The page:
My recruiter, Mary, was unable to pick me up from Busan but sent her husband, Jerry, in her absence. After I procured my luggage (isn't it always true that when you are stressed out your luggage is NEVER in the first round of bags leading you to think that it was lost) I walked out to the greetings area. There were several signs with different names, and then lastly, my name. Jerry was talking on the phone, which seems to Korea's national pastime. When he saw me acknoledge him he quickly handed me the phone after we exchanged brief bows. Mary was on the line to welcome me to Korea, apologize that she was unable to pick me up as well debrief me to the fact that Jerry didn't speak English. Jerry and I stashed my luggage into the back of his car and off we sped on the highway to Masan.

While in the car, he began to use the limited English he presumably picked up from oft encounters such as this one. "American?" he said to me. "Yes" I responded. "You very handsome" was his response. That was it. For the next hour I had that statement to hang on while I absorded the conrete jungle that is Korea.

Wednesday, November 5, 2008

A Journey of 365 days begins with a single 11 hour flight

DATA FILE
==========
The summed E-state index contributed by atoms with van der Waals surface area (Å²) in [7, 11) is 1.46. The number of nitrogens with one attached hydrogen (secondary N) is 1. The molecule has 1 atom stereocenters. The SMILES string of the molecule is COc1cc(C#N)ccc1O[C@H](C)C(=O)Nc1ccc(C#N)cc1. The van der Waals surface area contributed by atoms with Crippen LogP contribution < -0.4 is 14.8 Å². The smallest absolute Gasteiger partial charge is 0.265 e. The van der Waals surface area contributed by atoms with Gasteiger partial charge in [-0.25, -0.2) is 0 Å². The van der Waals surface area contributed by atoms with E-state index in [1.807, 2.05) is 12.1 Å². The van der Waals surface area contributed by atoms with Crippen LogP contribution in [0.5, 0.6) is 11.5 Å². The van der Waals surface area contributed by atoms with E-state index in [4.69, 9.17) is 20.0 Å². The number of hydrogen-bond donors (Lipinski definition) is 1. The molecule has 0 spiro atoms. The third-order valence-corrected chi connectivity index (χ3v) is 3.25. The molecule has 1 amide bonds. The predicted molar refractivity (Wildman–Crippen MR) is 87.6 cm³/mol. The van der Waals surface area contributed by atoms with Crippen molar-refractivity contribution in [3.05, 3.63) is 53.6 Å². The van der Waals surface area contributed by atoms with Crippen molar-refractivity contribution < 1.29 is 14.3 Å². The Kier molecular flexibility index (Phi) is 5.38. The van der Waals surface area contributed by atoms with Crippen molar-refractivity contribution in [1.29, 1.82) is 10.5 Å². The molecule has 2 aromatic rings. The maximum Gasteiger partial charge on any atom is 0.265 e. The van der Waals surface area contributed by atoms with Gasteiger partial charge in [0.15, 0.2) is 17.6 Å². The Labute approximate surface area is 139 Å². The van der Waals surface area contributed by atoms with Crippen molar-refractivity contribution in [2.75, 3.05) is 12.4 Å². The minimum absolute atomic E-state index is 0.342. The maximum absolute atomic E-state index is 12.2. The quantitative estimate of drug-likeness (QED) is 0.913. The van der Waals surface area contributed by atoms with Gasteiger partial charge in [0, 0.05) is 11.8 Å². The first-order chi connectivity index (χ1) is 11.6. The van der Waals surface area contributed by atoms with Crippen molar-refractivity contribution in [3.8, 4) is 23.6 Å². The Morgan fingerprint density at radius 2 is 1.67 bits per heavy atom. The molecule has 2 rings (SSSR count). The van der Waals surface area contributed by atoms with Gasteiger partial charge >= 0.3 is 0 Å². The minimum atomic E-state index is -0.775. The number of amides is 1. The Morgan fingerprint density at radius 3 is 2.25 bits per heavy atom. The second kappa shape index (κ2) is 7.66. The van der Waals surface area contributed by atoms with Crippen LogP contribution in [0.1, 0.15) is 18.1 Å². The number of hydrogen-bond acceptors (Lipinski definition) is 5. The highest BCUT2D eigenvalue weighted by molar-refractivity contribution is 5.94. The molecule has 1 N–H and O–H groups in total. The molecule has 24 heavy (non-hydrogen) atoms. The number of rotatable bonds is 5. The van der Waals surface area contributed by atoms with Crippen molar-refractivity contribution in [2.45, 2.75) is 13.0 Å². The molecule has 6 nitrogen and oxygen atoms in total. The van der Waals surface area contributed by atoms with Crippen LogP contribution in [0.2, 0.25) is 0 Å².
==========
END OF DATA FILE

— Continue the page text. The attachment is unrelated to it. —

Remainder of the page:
It's 7:30 a.m. Wednesday. While the rest of America gets dressed, packs its lunch and prepares for meetings and presentations in a severely calculated manner, I've got a different agenda. I've lived through 27 years of Wednesdays but something tells me this will be the last normal hump-day I will have for quite some time. Every glimpse of the bedroom, the hallway, the car, the airport become single frames packed into a miniature picture book. Snapshots of a life that will shortly seem like a life lived a lifetime ago. Colette, the apartment, the dog all become permanent images etched in memory to be referenced many times down the road. Take it in. Soak it up. This is my journey and it's ending, or beginning, one minute at a time.

It seems that memory can be very sharp at pivotal times or completely lackluster for others. If I ran into a student I had last year, there is a 95% chance I wouldn't be able to remember their name, but ask me the emotions evoked by certain monumental moments in my life, and you'll get a vivid recount. First minute of the first day at Darby High School in Montana? Easy. I remember a coal-sized lump lodged firmly in my throat standing outside of Mr. Rennaker's classroom. The sense of satisfaction that overwhelms you as you leave your absolute last college class. I have to rate my Maui relocation plane ride because of the utter disbelief that a) I was going to be paid to live in paradise and b) I was deemed employable. Each successful moment makes you stronger. Becoming stronger makes you strive for more successful moments. When was the last time you had one of these moments? When was the last time you took a brief second while in the moment to enjoy the true significance of that moment? Didn't it make you feel alive?